How Halloween Became The Unofficial Sequel To Black Christmas

You might think of "Halloween" as the patriarch of the slasher film sub-genre, but John Carpenter's iconic horror movie has a formidable older sister. Before Michael Meyers was stalking the streets of Haddonfield, there was a psycho prowling a college campus, killing off sorority sisters one by one. "Black Christmas" might not always get its due as one of the first slashers, but its influence can be felt everywhere because it informed one of the most important horror films ever made. Without "Black Christmas," we wouldn't be able to celebrate "Halloween." So pour yourself some spiked egg-nog and throw on your favorite holiday sweater, things are about to get chilly.

Released in 1974 and directed by Bob Clark (who also defined the Christmas season when he directed "A Christmas Story" — this man definitely has a lot of Christmas energy), "Black Christmas" tells what we now think of a as typical slasher tale. There are some conventionally attractive young people and a mysterious psycho with plenty of means and opportunity, but no discernible motive besides fear and chaos. On top of that, "Black Christmas" pumps up the holiday atmosphere, which offers some delicious juxtaposition when paired with its sense of foreboding death. And you could say the exact same thing about Carpenter's "Halloween" which debuted in theaters a few years later in 1978. Conventionally attractive young people? Check. Mysterious psycho? Check. A holiday atmosphere that should exude innocence but really makes you feel even more on edge? Check.

It's Beginning to Look A Lot Like Halloween

And yet, "Black Christmas" doesn't have the same staying power as "Halloween," and it certainly doesn't have as many movies dedicated to its leading monster, the blandly named Billy. Two remakes have hit theaters in the 45 plus years since the first film was released, one in 2006 and another in 2019, but none have inspired the devotion that Michael Myers and Laurie Strode command. There are certainly a lot of factors at play, but it's hard not to wonder if things would be different if Clark popped out a "Black Christmas" sequel shortly after the release of the first movie, the same way Carpenter did when he released "Halloween II" in 1981.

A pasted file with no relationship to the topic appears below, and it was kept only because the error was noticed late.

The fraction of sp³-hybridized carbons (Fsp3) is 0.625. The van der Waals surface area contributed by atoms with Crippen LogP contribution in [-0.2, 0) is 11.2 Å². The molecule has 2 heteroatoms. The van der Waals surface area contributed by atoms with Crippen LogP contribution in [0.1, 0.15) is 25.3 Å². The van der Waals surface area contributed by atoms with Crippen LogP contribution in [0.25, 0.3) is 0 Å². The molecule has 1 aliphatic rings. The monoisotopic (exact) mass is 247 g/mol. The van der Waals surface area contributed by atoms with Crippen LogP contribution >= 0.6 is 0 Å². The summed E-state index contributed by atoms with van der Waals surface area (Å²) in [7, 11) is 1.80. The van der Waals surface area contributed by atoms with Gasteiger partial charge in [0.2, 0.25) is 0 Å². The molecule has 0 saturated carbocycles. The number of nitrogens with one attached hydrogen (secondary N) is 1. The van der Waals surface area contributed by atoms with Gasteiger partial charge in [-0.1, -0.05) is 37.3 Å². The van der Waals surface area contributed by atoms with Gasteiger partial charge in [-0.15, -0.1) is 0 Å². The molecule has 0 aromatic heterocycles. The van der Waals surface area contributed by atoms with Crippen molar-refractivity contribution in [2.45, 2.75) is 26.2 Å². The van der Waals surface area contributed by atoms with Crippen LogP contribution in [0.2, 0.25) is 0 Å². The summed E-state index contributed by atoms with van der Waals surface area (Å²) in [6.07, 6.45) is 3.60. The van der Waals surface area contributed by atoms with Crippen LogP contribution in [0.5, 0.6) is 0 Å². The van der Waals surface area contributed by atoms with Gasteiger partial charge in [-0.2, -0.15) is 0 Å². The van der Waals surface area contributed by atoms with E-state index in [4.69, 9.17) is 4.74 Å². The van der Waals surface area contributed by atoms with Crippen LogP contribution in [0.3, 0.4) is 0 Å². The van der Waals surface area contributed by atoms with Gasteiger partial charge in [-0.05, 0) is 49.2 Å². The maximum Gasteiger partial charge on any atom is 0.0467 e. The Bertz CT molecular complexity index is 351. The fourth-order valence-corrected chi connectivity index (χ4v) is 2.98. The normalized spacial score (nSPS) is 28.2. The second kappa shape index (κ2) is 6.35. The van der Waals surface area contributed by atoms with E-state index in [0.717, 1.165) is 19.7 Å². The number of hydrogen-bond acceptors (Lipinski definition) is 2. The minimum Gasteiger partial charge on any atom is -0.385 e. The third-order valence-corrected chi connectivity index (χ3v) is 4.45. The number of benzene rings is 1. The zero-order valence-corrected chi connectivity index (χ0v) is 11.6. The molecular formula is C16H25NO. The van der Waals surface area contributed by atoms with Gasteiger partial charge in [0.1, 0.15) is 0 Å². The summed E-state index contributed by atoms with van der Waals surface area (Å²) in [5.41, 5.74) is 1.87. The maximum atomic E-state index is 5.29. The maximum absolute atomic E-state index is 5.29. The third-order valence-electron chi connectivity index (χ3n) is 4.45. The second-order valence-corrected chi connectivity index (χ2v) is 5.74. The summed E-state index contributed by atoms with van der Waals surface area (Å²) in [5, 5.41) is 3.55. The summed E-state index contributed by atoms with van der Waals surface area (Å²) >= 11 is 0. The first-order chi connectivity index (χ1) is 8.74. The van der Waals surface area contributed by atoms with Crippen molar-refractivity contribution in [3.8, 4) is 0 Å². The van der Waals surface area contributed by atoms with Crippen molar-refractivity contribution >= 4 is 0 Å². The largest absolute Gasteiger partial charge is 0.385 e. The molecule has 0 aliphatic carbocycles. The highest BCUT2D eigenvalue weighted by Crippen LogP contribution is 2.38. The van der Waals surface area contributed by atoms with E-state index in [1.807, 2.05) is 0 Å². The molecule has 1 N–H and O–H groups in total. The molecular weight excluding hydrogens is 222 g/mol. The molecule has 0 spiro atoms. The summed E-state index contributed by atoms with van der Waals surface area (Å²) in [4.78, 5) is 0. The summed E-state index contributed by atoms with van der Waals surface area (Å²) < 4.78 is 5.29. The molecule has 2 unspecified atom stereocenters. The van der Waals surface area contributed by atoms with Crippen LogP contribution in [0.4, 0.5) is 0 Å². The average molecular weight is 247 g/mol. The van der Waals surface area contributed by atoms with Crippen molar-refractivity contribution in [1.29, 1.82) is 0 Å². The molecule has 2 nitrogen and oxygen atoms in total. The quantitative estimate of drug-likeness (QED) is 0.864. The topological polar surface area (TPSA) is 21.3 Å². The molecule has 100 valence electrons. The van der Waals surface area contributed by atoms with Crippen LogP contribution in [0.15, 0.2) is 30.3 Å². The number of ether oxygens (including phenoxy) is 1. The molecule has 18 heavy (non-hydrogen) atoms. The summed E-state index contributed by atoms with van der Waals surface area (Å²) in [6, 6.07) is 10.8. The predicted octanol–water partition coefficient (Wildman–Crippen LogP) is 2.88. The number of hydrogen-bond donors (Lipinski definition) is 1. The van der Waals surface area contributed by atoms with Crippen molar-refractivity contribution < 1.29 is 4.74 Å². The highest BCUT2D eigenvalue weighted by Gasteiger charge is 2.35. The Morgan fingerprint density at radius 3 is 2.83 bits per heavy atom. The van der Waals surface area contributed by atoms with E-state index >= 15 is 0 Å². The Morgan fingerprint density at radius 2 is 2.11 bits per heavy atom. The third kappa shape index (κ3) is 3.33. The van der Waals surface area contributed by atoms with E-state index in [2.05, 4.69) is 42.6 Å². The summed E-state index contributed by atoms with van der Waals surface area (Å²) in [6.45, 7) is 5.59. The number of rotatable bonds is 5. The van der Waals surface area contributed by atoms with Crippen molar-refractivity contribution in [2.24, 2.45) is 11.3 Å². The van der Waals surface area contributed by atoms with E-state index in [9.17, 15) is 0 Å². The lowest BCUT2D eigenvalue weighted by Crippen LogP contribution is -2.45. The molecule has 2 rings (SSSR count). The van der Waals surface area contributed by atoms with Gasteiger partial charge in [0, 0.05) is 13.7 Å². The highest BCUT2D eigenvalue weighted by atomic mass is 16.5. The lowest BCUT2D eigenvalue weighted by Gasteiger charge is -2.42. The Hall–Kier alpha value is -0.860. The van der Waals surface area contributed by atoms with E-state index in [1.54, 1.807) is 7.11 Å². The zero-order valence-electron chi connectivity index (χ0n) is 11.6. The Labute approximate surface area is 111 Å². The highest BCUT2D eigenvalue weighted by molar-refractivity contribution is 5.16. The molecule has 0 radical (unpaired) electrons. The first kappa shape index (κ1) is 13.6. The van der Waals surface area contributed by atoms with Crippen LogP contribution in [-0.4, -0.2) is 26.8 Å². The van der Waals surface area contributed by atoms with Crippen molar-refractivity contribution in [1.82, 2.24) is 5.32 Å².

According to an interview with Icons of Fright, Clark was considering it, and he even shared some of his ideas with Carpenter while they were working on a never-to-be-released film together:

I never intended to do a sequel [to "Black Christmas"]. I did a film about three years later... started a film with John Carpenter. It was his first film for Warner Bros. He asked me if I was ever going to do a sequel and I said no. I was through with horror; I didn't come into the business to do just horror. He said, 'Well what would you do if you did do a sequel?' I said it would be the next year and the guy would have actually been caught, escape from a mental institution, go back to the house, and they would start all over again. And I would call it Halloween.

All I Want for Halloween Is You

Despite the similarities between the plot of "Halloween" and Clark's dream "Black Christmas" sequel, Clark staunchly believes that Carpenter did not copy his work. That may sound farfetched, but it does reflect what we know about the creation of "Halloween." When Carpenter and Debra Hill were working on the script for the first movie, they were calling it "The Babysitter Murders," and the thrust of the film centered on the fact that there was a psycho preying on babysitters, with no holiday theme or sequel connection in sight. It was the producers of "Halloween," Irwin Yablans and Moustapha Akkad, who pitched the name change. And as Clark declared in his interview, there were a lot of scripts called "Halloween" floating around back in those days:

The truth is John didn't copy "Black Christmas". He wrote a script, directed the script, did the casting. "Halloween" is his horror movie and besides, the script came to him already titled anyway. He liked "Black Christmas" and may have been influenced by it, but in no way did John Carpenter copy the idea. Fifteen other people at that time had thought to do a movie called "Halloween", but the script came to John with that title on it.

"Halloween" might not be the "Black Christmas" sequel that Clark or Carpenter intended, but it's hard to deny the connection between the two films. They're both trailblazers, they've both influenced slasher films to do this day and they're both delightful movies to watch around their respective holidays. You can't deny that "Halloween" and "Black Christmas" really embody the darker, more adult side of their holidays perfectly. They're the kind of movies that have transformed into a sort of seasonal ritual, the kind of movies you have to watch every year to really get in the holiday spirit. How lucky are we to have them?